August 12 - August 16, 2008
Derek Ball – Conceivability
orthodoxy has it that the conceivability of zombies and
David J. Chalmers and Frank Jackson, "Conceptual Analysis and Reductive Explanation", Philosophical Review 2001
Colin McGinn, "Can We Solve the Mind-Body Problem?" Mind 1989
John Bengson – The Theory of Intuition
The main issues, arguments, and views in the theory of
intuition will be
Dan Bonevac – Reflective Equilibrium
A number of objections, often thought to be decisive, have been raised
Rawls 1989, "Themes in Kant's Moral Philosophy"
Bonevac 2004, "Reflection Without Equilibrium"
Josh Dever – Steps Toward a Linguistic Idealism A Damn Sight Better Than Carnap's
Here is a metaphysical claim: a complete inventory of the contents of
Jeff King – Kinds of Analysis and Questions of Unity
In a famous (or is it infamous?) passage in Principles of Mathematics,
chapters 1, 2, and 7 of The Nature and Structure of Content
Optional reading: Scott Soames, ''The Unity of the Proposition', on his website
Dan Korman – Paraphrase in Metaphysics
Van Inwagen paraphrases claims about what there is
in terms of arrangements of mereological simples. Lewis paraphrases
claims about what there isn't in terms of what isn't in some restricted
domain of quantification. Kripke paraphrases claims about what could
have happened in terms of what our qualitative duplicates might have
truly said. Our topic will be (i) how one is to understand the relation
between these paraphrases and the contents of our utterances and
intuitions, and (ii) strategies for critically assessing paraphrases.
Marc Moffett – Epistemic Conservatism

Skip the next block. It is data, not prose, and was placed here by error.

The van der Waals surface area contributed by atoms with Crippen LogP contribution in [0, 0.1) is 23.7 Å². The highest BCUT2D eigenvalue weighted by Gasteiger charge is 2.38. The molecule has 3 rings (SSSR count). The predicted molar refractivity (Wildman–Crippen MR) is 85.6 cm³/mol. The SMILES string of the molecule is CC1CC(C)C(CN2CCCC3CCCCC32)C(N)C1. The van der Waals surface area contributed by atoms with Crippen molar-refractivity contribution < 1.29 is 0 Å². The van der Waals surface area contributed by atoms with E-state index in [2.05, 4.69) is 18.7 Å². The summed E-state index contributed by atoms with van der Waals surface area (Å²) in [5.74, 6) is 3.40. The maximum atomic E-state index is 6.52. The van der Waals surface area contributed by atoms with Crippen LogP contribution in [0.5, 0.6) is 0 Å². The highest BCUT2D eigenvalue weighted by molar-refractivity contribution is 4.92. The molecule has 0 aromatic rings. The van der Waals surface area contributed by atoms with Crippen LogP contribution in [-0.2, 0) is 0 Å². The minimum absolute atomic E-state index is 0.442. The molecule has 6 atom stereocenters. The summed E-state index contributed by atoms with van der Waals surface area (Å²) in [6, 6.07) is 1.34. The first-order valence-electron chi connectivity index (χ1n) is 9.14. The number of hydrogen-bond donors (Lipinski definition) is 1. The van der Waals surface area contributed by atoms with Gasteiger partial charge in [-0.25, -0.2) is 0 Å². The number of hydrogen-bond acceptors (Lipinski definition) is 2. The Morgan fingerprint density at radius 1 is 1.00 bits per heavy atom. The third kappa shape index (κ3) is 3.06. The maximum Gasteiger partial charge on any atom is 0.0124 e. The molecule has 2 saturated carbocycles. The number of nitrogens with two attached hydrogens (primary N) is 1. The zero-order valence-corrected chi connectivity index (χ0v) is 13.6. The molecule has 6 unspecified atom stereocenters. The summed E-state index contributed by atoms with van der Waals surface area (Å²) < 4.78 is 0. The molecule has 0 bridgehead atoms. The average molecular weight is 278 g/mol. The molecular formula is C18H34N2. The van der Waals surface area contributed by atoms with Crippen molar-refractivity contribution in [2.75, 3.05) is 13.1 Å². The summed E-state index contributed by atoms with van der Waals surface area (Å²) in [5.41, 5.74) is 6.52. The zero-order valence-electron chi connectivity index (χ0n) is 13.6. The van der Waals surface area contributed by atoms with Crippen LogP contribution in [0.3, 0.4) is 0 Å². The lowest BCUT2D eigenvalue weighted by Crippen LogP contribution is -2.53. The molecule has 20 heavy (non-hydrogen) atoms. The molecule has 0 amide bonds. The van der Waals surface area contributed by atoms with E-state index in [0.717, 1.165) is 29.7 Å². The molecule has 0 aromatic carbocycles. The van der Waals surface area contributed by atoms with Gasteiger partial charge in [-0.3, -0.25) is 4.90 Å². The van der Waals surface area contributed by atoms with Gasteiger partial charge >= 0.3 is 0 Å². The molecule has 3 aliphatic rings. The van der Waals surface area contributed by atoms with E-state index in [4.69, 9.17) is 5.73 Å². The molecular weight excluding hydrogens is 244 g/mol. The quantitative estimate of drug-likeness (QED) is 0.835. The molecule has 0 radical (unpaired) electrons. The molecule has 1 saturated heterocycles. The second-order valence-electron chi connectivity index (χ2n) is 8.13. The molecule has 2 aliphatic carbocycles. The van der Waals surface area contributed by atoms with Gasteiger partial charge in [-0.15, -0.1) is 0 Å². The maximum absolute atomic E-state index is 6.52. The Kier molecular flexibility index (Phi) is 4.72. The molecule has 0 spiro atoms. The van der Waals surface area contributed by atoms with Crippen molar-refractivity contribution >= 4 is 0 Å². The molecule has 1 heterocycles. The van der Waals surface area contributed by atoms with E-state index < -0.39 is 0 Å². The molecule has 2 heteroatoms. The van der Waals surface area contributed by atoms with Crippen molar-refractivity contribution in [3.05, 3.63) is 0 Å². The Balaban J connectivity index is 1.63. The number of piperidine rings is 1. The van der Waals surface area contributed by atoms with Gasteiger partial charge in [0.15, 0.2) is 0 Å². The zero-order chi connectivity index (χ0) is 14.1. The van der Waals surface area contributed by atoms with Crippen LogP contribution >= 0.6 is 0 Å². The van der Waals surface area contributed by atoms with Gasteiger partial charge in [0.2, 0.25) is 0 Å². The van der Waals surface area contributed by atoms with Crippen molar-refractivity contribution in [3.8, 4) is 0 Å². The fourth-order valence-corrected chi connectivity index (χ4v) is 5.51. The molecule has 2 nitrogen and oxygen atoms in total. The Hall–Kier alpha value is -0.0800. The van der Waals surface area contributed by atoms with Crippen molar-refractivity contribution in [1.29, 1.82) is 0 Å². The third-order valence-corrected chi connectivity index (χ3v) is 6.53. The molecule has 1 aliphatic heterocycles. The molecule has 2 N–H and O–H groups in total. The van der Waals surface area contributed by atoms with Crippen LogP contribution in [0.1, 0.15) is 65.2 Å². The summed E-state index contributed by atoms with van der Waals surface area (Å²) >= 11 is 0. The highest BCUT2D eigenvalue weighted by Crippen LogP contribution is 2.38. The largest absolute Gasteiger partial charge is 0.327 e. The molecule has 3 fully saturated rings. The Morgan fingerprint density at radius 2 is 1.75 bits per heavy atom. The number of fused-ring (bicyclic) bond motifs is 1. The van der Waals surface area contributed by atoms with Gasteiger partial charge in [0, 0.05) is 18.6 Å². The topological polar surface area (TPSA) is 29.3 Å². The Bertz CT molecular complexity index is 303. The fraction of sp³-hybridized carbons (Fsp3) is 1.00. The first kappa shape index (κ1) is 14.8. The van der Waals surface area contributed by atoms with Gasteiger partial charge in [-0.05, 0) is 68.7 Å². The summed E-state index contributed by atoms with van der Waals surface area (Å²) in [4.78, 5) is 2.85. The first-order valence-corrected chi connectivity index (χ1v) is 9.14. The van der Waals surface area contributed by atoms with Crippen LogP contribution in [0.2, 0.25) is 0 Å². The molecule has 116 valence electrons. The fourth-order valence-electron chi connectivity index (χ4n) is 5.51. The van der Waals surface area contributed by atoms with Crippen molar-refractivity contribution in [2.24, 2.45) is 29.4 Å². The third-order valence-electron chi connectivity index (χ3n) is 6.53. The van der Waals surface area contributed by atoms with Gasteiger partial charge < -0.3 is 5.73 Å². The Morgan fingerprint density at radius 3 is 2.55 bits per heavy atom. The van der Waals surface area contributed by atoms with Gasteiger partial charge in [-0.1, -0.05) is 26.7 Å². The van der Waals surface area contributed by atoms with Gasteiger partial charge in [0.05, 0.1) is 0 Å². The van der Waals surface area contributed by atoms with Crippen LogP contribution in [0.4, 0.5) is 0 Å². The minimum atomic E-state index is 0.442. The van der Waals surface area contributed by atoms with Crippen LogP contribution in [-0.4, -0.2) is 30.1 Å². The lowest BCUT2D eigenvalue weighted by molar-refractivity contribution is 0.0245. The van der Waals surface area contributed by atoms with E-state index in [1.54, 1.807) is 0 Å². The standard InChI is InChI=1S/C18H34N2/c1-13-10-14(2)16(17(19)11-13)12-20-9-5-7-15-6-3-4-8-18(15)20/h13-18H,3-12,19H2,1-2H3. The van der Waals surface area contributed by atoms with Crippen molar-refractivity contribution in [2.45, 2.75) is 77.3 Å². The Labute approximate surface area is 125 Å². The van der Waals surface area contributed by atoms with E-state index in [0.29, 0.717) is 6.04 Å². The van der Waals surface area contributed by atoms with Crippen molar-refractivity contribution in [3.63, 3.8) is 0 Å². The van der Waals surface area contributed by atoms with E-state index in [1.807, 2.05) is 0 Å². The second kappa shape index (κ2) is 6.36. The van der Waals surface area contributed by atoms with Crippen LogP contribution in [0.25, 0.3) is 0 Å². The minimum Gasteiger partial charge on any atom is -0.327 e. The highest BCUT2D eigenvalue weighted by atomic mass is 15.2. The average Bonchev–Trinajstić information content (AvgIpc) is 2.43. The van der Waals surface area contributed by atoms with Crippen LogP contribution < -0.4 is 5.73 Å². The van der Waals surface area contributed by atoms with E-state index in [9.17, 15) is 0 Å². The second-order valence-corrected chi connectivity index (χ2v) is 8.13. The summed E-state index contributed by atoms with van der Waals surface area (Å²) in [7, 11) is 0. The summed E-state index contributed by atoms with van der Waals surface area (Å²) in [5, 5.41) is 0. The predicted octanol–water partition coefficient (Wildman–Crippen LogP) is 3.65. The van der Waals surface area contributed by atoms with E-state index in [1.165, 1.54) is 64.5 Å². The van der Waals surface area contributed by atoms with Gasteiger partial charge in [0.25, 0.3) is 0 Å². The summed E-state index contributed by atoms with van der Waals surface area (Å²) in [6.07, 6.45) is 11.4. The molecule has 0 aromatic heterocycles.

Broadly speaking, the topic is epistemic conservatism. Other material that will crop up in the course of discussion includes:
(i) A discussion of the appropriate primary level of epistemic evaluation. I am pushing for the view that this is doxastic acts (e.g., belief formation, retention, etc.) and that this might shed some light on the discussion over the basing relation.
(ii) I will probably have some discussion concerning intuition and evidentialism. This is related to Mike Huemer's work on "phenomenal conservatism".
(iii) I will also probably touch on the issue of justification and "truth conduciveness".
(iv) Finally, if I have time, I will talk a bit about some issues concerning epistemic development (standard change) and meta-epistemology.
Roy Sorensen – What Makes Something Interesting
We'll take on the issue of what makes something interesting. It connects with trivialist results, the paradox of analysis, and a puzzle about academic hiring raised by David Lewis.
Reading: Sorensen, "Interestingly Dull Numbers" (manuscript)
Ernest Sosa – Intuitions in Philosophy
The session will take up (a) objections to the place of intuitions in
Ernest Sosa, "Rational Intuitions" (manuscript)
Ernest Sosa, "Hopeful Intuitions" (manuscript)
Ernest Sosa, "A Defense of Intuitions in Philosophy," forthcoming in
Stephen Stich, "Reply to Sosa," ibid.
Joshua Alexander, Jonathan M. Weinberg, “Analytic Epistemology and
Jonathan Weinberg, “How to Challenge Intuitions Empirically,” Midwest Studies in Philosophy (XXXI (2007): 318-43.
Ernest Sosa, "Intuitions," Ch. 3 of A Virtue Epistemology (OUP,
Paul Boghossian, "Sosa on Intuitions," manuscript.